Philips will demonstrate its new dual-layer DVD recordable technology at the DVD+RW Alliance booth at the CEATEC JAPAN 2003 exhibition in Makuhari (Chiba, Japan) from October 7 to 11.
Developed by Philips Research in cooperation with MKM (Mitsubishi Kagaku Media)/Verbatim, the technology virtually doubles data storage capacity on DVD recordable discs from 4.7 Gbyte to 8.5 Gbyte while remaining compatible with existing DVD Video players and DVD-ROM drives.
The dual-layer DVD+R technology will enable recording of 4 hours of DVD-quality video or 16 hours of VHS-quality video, without the need to turn over the disc. PC users will be able to archive up to 8.5 Gbytes of computer files on a single disc, which almost doubles the storage capacity compared with the 4.7Gbytes for the single-layer DVD+R discs currently available.
The dual-layer DVD+R system uses two thin embedded organic dye films for data storage separated by a spacer layer. Heating with a focused laser beam irreversibly modifies the physical and chemical structure of each layer such that the modified areas have different optical properties to those of their unmodified surroundings. This causes a variation in reflectivity as the disc rotates to provide a read-out signal as with commercially pressed read-only discs.
Initial investigations were started by Philips Research around 2 years ago at a time when there was general scepticism throughout the optical storage industry that compatible dual-layer DVD recordable would ever be possible. Developments since then, initially by Philips and later in cooperation with media manufacturer MKM, have dispelled this scepticism and the new dual-layer DVD+R technology is now fully endorsed by the DVD+RW Alliance.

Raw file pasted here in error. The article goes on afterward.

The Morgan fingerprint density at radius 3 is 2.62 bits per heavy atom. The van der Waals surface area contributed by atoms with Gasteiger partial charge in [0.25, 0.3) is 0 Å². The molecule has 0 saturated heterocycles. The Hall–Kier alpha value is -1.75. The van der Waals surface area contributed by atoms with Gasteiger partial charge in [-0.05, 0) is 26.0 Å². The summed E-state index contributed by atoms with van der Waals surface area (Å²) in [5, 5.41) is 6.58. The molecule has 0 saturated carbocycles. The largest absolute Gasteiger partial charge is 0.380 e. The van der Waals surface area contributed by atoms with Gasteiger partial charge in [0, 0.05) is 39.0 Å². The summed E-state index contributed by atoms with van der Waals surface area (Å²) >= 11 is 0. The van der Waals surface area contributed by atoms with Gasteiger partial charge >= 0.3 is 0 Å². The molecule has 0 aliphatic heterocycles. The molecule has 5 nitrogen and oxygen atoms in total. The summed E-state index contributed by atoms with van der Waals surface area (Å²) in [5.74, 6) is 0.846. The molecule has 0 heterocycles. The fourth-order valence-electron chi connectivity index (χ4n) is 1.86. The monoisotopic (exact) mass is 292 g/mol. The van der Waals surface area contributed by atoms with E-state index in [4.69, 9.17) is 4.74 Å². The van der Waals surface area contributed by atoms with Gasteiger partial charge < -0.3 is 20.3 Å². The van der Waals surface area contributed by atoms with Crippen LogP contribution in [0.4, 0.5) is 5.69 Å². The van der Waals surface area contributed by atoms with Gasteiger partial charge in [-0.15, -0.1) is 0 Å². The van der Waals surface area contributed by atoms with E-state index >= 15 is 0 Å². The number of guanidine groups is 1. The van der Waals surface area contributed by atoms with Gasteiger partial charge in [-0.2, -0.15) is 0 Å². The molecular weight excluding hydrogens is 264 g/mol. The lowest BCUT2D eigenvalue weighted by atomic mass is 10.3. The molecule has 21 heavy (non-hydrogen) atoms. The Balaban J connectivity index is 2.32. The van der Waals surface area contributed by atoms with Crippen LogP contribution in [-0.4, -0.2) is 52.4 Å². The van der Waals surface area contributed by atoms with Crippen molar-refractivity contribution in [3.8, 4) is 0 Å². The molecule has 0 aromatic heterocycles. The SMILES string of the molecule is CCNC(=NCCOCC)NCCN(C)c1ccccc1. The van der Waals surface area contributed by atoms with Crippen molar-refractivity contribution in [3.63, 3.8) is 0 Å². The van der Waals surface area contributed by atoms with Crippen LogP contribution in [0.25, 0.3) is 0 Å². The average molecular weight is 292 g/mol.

Compatibility has been achieved through the use of a thin silver-alloy as reflector material in the upper layer giving a reflectivity from the layer of at least 18% in compliance with the dual-layer DVD-ROM standard. In addition, the transmission of the upper recording layer is greater than 50% to allow for read-out and recording of the lower recording layer. This layer has high power sensitivity since the upper layer absorbs and reflects part of the incoming light. It also has a much higher reflectivity (> 50%) which after double transmission through the upper layer also results in an apparent layer reflectivity (at the disc surface) of at least 18%. These high transmission and reflectivity values have been achieved through careful optimization of the dye material and deposition, groove shapes and silver deposition. In addition to optimizing reflectivity, other parameters such as signal amplitude and tracking signals were also optimized to ensure full compatibility with current DVD standards.
Recorders for both the PC and consumer electronics markets are expected to become available during the course of 2004.